Project description:Bread wheat (Triticum aestivum L.) is cultivated on more land than any other crop and produces a fifth of the calories consumed by humans. Wheat endosperm is rich in starch yet contains low concentrations of dietary iron (Fe) and zinc (Zn). Biofortification is a micronutrient intervention aimed at increasing the density and bioavailability of essential vitamins and minerals in staple crops; Fe biofortification of wheat has proved challenging. In this study we employed constitutive expression (CE) of the rice (Oryza sativa L.) nicotianamine synthase 2 (OsNAS2) gene in bread wheat to up-regulate biosynthesis of two low molecular weight metal chelators - nicotianamine (NA) and 2'-deoxymugineic acid (DMA) - that play key roles in metal transport and nutrition. The CE-OsNAS2 plants accumulated higher concentrations of grain Fe, Zn, NA and DMA and synchrotron X-ray fluorescence microscopy (XFM) revealed enhanced localization of Fe and Zn in endosperm and crease tissues, respectively. Iron bioavailability was increased in white flour milled from field-grown CE-OsNAS2 grain and positively correlated with NA and DMA concentrations.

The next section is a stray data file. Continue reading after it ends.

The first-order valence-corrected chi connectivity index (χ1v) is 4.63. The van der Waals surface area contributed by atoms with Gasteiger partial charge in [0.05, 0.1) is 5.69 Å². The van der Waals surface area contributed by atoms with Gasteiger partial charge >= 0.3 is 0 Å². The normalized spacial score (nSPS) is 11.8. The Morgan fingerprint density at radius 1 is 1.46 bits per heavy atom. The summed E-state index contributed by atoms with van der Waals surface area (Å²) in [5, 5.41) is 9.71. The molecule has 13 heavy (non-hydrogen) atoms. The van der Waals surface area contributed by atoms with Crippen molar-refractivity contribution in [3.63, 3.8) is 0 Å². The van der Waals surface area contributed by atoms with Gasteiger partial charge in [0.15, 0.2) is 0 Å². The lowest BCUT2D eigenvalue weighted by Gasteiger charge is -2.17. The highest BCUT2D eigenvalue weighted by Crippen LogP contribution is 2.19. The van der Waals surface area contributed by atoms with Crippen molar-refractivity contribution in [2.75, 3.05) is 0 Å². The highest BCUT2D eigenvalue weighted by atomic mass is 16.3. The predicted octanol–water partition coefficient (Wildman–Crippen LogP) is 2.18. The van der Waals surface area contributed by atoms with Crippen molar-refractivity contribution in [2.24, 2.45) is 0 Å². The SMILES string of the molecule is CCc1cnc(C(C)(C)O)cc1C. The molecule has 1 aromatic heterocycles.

Project description:Zinc (Zn) nutrition is of key relevance in India, as a large fraction of the population suffers from Zn malnutrition and many soils contain little plant available Zn. In this study we compared organic and conventional wheat cropping systems with respect to DTPA (diethylene triamine pentaacetic acid)-extractable Zn as a proxy for plant available Zn, yield, and grain Zn concentration. We analyzed soil and wheat grain samples from 30 organic and 30 conventional farms in Madhya Pradesh (central India), and conducted farmer interviews to elucidate sociological and management variables. Total and DTPA-extractable soil Zn concentrations and grain yield (3400 kg ha-1) did not differ between the two farming systems, but with 32 and 28 mg kg-1 respectively, grain Zn concentrations were higher on organic than conventional farms (t = -2.2, p = 0.03). Furthermore, multiple linear regression analyses revealed that (a) total soil zinc and sulfur concentrations were the best predictors of DTPA-extractable soil Zn, (b) Olsen phosphate taken as a proxy for available soil phosphorus, exchangeable soil potassium, harvest date, training of farmers in nutrient management, and soil silt content were the best predictors of yield, and (c) yield, Olsen phosphate, grain nitrogen, farmyard manure availability, and the type of cropping system were the best predictors of grain Zn concentration. Results suggested that organic wheat contained more Zn despite same yield level due to higher nutrient efficiency. Higher nutrient efficiency was also seen in organic wheat for P, N and S. The study thus suggests that appropriate farm management can lead to competitive yield and improved Zn concentration in wheat grains on organic farms.